Although it’s great to take a break for a year or so, remember that if you return to qualifications, studying will be more difficult the longer you leave it.   

How can I continue CPD once I’ve finished my studies? 

You may have finished your final assessment, but that doesn’t mean your professional development should end. Constantly flexing your learning is a sure-fire way to progress in your career, stay ahead of your peers and land the job you want 

“If you’re fresh out of studying, you probably don’t want to think about learning or professional development ever again,” says Karen Waite, director of people development firm Leap Like a Salmon. 

But in today’s competitive job market, where technical knowledge trumps experience, the ability to pick up new skills is essential. Continuing professional development (CPD) can be a great way to stay ahead of your peers, keep up to date with the latest industry news and become more employable. 

Consider these sources of CPD 

Thought that CPD mainly involved attending boring training courses, then typing a few lines into a self-assessment form afterwards about your “learnings”? Think again. “Today, any learning that makes you think could constitute CPD,” says Karen. “Webinars have taken off during the pandemic and are a great CPD source. Podcasts are also effective, while you could also write blog posts about accounting, mentoring, volunteering or discussing industry issues on LinkedIn.”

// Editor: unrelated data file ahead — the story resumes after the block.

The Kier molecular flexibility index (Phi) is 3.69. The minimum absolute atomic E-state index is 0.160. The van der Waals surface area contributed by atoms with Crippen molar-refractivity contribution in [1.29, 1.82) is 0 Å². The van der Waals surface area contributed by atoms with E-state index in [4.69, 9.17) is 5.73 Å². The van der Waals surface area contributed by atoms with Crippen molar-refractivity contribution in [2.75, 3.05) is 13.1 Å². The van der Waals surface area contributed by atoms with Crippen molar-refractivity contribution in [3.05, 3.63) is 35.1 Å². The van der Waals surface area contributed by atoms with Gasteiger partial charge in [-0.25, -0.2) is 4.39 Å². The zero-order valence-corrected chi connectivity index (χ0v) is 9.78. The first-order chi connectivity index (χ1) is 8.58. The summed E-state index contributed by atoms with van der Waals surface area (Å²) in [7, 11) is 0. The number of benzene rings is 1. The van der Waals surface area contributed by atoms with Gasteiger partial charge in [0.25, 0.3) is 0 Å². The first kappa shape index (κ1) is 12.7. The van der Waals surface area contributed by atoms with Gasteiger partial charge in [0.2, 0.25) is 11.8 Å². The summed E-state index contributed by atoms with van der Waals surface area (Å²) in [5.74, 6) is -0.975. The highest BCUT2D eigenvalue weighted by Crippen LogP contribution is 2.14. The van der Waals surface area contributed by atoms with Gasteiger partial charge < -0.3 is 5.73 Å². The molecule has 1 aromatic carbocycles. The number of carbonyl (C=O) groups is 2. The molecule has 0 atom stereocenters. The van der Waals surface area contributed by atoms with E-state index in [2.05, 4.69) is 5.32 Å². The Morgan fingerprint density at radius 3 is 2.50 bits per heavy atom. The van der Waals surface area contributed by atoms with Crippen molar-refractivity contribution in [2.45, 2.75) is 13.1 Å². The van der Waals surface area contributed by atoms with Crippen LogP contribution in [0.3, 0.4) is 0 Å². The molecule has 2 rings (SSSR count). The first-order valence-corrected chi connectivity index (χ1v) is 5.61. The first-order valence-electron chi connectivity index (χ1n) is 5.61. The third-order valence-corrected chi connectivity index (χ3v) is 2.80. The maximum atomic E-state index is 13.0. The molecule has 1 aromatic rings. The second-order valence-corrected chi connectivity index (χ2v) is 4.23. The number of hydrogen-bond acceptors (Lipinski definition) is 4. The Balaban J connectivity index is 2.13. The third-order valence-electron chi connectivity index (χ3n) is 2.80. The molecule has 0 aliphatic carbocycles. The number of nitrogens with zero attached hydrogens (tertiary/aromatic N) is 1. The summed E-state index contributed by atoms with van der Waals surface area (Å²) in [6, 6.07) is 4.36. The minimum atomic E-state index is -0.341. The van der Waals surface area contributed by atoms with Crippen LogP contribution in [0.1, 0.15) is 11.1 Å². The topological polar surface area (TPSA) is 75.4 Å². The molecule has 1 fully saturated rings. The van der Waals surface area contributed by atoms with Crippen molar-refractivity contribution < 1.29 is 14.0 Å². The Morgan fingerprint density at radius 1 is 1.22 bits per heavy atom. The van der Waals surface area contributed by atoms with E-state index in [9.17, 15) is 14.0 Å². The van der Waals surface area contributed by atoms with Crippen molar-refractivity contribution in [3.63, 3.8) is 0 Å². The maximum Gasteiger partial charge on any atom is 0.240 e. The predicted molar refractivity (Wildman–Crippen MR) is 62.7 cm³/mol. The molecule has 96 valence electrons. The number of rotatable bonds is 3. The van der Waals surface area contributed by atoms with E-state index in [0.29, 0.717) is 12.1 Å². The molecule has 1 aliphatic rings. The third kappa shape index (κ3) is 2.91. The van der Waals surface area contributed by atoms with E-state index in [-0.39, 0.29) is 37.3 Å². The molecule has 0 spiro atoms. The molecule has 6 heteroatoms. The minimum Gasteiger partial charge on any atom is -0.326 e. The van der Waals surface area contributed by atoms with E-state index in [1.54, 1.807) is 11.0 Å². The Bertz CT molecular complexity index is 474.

CPD with AAT 

Head to AAT’s Lifelong Learning Portal and you’ll find a plethora of helpful CPD tools, such as articles, videos, podcasts and webinars. Or visit AAT Comment to keep abreast of the latest accounting news and opinions. Meanwhile, AAT forums and social media are great for sharing and reflecting on your development journey with others. Plus, don’t forget that reading 20 and our member magazine AT counts towards your CPD too! 

Store your CPD somewhere useful 

“Some people jot their CPD on lots of different notes and never remember where they’ve filed it,” says Karen. Fortunately, there are many ways to organise your CPD. Leap Like a Salmon (leaplikeasalmon.com) has a “Leap Hub”, which enables you to upload and store your CPD documents, evidence and notes. Other methods to organise your CPD could include creating a CPD folder on your desktop, or using project management apps such as Trello. 

CPD can encourage positive thinking 

“If you’re feeling low or concerned you can’t do a task, looking back on your CPD can give you confidence you’ll achieve something again,” says Karen. “Sometimes, I look back on the CPD I wrote five years ago and think: ‘Wow, that’s amazing! I can’t believe I did that’. CPD reinforces the idea you are – and can be – great.” 

If you find yourself struggling to read a book from start to finish, or checking your phone 150 times a day, you’re not alone. Our brains have seemingly evolved to prefer short bursts of information. That’s why teaching yourself things in small and frequent snippets can be beneficial. Karen recommends doing this in half-hour chunks.   

Further reading:

The content team are the owners of AAT Comment.